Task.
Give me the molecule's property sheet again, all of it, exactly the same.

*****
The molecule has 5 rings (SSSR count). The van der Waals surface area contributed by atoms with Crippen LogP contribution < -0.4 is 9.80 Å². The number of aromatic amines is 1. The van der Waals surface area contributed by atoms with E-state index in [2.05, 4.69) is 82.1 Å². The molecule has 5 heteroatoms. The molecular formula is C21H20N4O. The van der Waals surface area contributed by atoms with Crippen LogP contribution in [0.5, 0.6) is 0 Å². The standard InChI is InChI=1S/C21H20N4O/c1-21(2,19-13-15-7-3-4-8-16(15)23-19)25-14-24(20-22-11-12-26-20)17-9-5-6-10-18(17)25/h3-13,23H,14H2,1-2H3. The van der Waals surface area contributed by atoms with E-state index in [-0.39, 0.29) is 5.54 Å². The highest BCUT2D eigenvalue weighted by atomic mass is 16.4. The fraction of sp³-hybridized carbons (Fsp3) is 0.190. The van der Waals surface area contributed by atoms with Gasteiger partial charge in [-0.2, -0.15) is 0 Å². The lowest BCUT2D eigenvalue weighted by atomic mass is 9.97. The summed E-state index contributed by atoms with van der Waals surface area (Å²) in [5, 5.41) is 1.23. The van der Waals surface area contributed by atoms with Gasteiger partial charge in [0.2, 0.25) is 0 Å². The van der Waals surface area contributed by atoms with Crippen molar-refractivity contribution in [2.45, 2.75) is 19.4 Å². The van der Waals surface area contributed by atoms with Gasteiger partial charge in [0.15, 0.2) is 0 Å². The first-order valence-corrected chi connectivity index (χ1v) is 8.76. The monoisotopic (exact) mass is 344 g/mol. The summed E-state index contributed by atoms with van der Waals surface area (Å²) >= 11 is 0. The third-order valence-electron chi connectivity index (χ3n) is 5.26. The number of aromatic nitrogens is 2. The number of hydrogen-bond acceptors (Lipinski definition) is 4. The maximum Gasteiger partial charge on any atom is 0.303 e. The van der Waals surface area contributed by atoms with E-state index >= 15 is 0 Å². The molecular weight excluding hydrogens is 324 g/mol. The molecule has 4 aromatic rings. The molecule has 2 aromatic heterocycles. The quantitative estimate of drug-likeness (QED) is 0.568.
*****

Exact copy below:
The molecule has 5 rings (SSSR count). The van der Waals surface area contributed by atoms with Crippen LogP contribution < -0.4 is 9.80 Å². The number of aromatic amines is 1. The van der Waals surface area contributed by atoms with E-state index in [2.05, 4.69) is 82.1 Å². The molecule has 5 heteroatoms. The molecular formula is C21H20N4O. The van der Waals surface area contributed by atoms with Crippen LogP contribution in [0.5, 0.6) is 0 Å². The standard InChI is InChI=1S/C21H20N4O/c1-21(2,19-13-15-7-3-4-8-16(15)23-19)25-14-24(20-22-11-12-26-20)17-9-5-6-10-18(17)25/h3-13,23H,14H2,1-2H3. The van der Waals surface area contributed by atoms with E-state index in [-0.39, 0.29) is 5.54 Å². The highest BCUT2D eigenvalue weighted by atomic mass is 16.4. The fraction of sp³-hybridized carbons (Fsp3) is 0.190. The van der Waals surface area contributed by atoms with Gasteiger partial charge in [-0.2, -0.15) is 0 Å². The lowest BCUT2D eigenvalue weighted by atomic mass is 9.97. The summed E-state index contributed by atoms with van der Waals surface area (Å²) in [5, 5.41) is 1.23. The van der Waals surface area contributed by atoms with Gasteiger partial charge in [0.2, 0.25) is 0 Å². The van der Waals surface area contributed by atoms with Crippen molar-refractivity contribution in [2.45, 2.75) is 19.4 Å². The van der Waals surface area contributed by atoms with Gasteiger partial charge in [0.15, 0.2) is 0 Å². The first-order valence-corrected chi connectivity index (χ1v) is 8.76. The monoisotopic (exact) mass is 344 g/mol. The summed E-state index contributed by atoms with van der Waals surface area (Å²) >= 11 is 0. The third-order valence-electron chi connectivity index (χ3n) is 5.26. The number of aromatic nitrogens is 2. The number of hydrogen-bond acceptors (Lipinski definition) is 4. The maximum Gasteiger partial charge on any atom is 0.303 e. The van der Waals surface area contributed by atoms with E-state index >= 15 is 0 Å². The molecular weight excluding hydrogens is 324 g/mol. The molecule has 4 aromatic rings. The molecule has 2 aromatic heterocycles. The quantitative estimate of drug-likeness (QED) is 0.568.